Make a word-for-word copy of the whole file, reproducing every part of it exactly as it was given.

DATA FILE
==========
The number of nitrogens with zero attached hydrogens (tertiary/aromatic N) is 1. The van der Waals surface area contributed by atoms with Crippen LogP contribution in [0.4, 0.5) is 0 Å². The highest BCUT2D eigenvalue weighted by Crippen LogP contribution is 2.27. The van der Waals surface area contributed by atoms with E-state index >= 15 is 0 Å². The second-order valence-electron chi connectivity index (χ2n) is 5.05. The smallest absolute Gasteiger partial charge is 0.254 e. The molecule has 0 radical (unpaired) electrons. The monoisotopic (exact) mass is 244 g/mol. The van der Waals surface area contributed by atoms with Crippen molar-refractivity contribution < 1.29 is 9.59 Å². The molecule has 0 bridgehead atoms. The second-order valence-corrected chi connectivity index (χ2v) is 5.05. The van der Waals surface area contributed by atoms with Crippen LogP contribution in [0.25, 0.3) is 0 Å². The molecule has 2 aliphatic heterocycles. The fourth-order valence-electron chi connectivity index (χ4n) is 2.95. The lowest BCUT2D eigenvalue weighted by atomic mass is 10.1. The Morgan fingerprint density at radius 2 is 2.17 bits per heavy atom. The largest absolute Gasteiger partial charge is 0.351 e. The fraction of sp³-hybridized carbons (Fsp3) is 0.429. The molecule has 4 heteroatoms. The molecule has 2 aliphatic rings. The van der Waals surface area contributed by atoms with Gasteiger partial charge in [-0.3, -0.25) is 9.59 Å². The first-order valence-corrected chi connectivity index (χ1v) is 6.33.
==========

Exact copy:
The number of nitrogens with zero attached hydrogens (tertiary/aromatic N) is 1. The van der Waals surface area contributed by atoms with Crippen LogP contribution in [0.4, 0.5) is 0 Å². The highest BCUT2D eigenvalue weighted by Crippen LogP contribution is 2.27. The van der Waals surface area contributed by atoms with E-state index >= 15 is 0 Å². The second-order valence-electron chi connectivity index (χ2n) is 5.05. The smallest absolute Gasteiger partial charge is 0.254 e. The molecule has 0 radical (unpaired) electrons. The monoisotopic (exact) mass is 244 g/mol. The van der Waals surface area contributed by atoms with Crippen molar-refractivity contribution < 1.29 is 9.59 Å². The molecule has 0 bridgehead atoms. The second-order valence-corrected chi connectivity index (χ2v) is 5.05. The van der Waals surface area contributed by atoms with Crippen LogP contribution in [0.25, 0.3) is 0 Å². The molecule has 2 aliphatic heterocycles. The fourth-order valence-electron chi connectivity index (χ4n) is 2.95. The lowest BCUT2D eigenvalue weighted by atomic mass is 10.1. The Morgan fingerprint density at radius 2 is 2.17 bits per heavy atom. The largest absolute Gasteiger partial charge is 0.351 e. The fraction of sp³-hybridized carbons (Fsp3) is 0.429. The molecule has 4 heteroatoms. The molecule has 2 aliphatic rings. The van der Waals surface area contributed by atoms with Gasteiger partial charge in [-0.3, -0.25) is 9.59 Å². The first-order valence-corrected chi connectivity index (χ1v) is 6.33.